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How to choose a trash bag.

Posted on October 1, 2009 by Dan Dalton

A trash bag that tears as soon as you lift it out of the waste receptacle isn’t much help, and using a heavy-duty bag for a few sheets of paper is a waste. It's important to choose the right bags for the job. 

There are two factors to consider when choosing your trash bags: 

How large is your waste receptacle?
What are you disposing? shows you which trash bags will best suit your needs.

Trash Bag Size: how large is your waste receptacle? 

Trash bags and waste receptacles should match in size as much as possible. Can't find a bag the exact size of your receptacle? It's better to go too big than too small. Smaller bags won't properly fit the receptacle, and can't handle as heavy a load. 

55 Gallon Bags or larger

40 Gallon Bags or larger

32 Gallon Bags or larger

23 Gallon Bags or larger

10 Gallon Bags or larger

Trash Bag Density: what are you disposing?

Once you’ve figured out how big a bag you need, you need to determine whether you need a high-density (or Hi-D) or low-density (Low-D) bag. Each is designed with different applications in mind, so knowing their strengths and weaknesses, along with what sort of waste your home or office generates, will allow you to choose the proper density.

Low Density Trash Bags: best for rough, sharp objects.

Low-D can liners resist tears and hold together even when handled roughly. The trade-off for this strength is that Low-D bags don’t accommodate as much weight as their High-D counterparts, so you don’t want to fill them with heavy objects. Low-D bag thickness is measured in mils. The larger the waste receptacle, the more mils the required for the liner.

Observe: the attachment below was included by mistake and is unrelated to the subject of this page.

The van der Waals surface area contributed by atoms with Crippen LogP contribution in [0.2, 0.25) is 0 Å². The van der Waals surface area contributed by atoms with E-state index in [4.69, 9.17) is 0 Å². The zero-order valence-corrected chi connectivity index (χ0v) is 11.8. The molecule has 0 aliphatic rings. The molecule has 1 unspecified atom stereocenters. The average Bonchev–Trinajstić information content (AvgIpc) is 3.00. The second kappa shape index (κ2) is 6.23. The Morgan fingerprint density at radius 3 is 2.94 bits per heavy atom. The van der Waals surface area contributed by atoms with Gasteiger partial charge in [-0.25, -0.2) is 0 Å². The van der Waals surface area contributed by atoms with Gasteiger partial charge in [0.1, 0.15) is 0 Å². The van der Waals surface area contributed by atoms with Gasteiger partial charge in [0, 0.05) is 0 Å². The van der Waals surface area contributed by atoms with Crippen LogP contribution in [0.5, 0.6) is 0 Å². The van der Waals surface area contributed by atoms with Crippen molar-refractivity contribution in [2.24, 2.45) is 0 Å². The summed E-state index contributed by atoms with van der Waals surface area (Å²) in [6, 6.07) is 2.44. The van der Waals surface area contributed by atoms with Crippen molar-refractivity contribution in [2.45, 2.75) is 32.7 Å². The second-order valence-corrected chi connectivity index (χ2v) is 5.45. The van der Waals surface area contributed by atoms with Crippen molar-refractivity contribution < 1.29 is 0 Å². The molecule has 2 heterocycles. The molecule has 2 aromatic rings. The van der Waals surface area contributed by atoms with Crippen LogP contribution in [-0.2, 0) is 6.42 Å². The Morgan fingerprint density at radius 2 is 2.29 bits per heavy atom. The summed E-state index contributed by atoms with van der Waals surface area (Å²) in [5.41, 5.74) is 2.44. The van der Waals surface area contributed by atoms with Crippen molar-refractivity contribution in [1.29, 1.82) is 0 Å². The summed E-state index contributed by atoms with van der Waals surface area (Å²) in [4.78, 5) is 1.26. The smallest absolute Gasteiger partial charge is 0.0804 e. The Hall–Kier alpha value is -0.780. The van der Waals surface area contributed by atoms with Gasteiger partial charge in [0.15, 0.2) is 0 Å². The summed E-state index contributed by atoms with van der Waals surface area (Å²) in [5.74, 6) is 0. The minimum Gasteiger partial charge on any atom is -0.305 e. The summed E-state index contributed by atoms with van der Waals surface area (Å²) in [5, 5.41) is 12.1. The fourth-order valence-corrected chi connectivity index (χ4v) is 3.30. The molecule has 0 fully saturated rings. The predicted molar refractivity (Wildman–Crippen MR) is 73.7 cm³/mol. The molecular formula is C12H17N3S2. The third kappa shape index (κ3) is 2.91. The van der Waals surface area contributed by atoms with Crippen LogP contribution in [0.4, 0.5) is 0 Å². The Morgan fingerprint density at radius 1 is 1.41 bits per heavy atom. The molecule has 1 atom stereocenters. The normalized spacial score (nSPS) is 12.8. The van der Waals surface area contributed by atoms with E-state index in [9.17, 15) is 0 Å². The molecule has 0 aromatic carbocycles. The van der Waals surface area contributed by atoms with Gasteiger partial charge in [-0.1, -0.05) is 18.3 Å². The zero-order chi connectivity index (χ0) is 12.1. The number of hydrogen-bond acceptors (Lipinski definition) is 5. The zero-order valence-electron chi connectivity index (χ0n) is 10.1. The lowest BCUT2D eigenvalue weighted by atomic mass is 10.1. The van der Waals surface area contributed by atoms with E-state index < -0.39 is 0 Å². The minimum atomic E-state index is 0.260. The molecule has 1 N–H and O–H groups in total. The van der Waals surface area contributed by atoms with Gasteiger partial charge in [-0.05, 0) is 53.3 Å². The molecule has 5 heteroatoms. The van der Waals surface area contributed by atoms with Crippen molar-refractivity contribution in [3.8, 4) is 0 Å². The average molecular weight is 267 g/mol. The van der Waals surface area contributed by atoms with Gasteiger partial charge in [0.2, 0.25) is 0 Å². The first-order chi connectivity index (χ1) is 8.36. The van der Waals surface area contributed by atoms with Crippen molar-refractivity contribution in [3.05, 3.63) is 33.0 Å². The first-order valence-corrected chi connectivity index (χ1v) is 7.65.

Common uses for Low-D trash bags:

  • Sticks
  • Rough yard waste
  • Metal with sharp edges
  • Objects with rough corners
  • Plastic utensils
  • Glass bottles

High Density Trash Bags: best for general office waste.

High-D bags are better for general office conditions than Low-D bags. They can hold heavy loads (such as large amounts of paper), but are much less resistant to tearing. For this reason, you should try to avoid throwing away rough objects into a High-D bag. High-density bag thickness is measured in microns, which are equal to one-thousandth of a mil. The larger the bag, the more microns required. Common uses for High-D trash bags:
  • Office waste bins
  • Dense yard waste (dirt, grass)
  • Rags
  • Paper (including paper plates and napkins)
  • Aluminum cans (without sharp edges)
  • Smooth heavy objects
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Document printed / saved on 07/13/2020. Prices subject to change.
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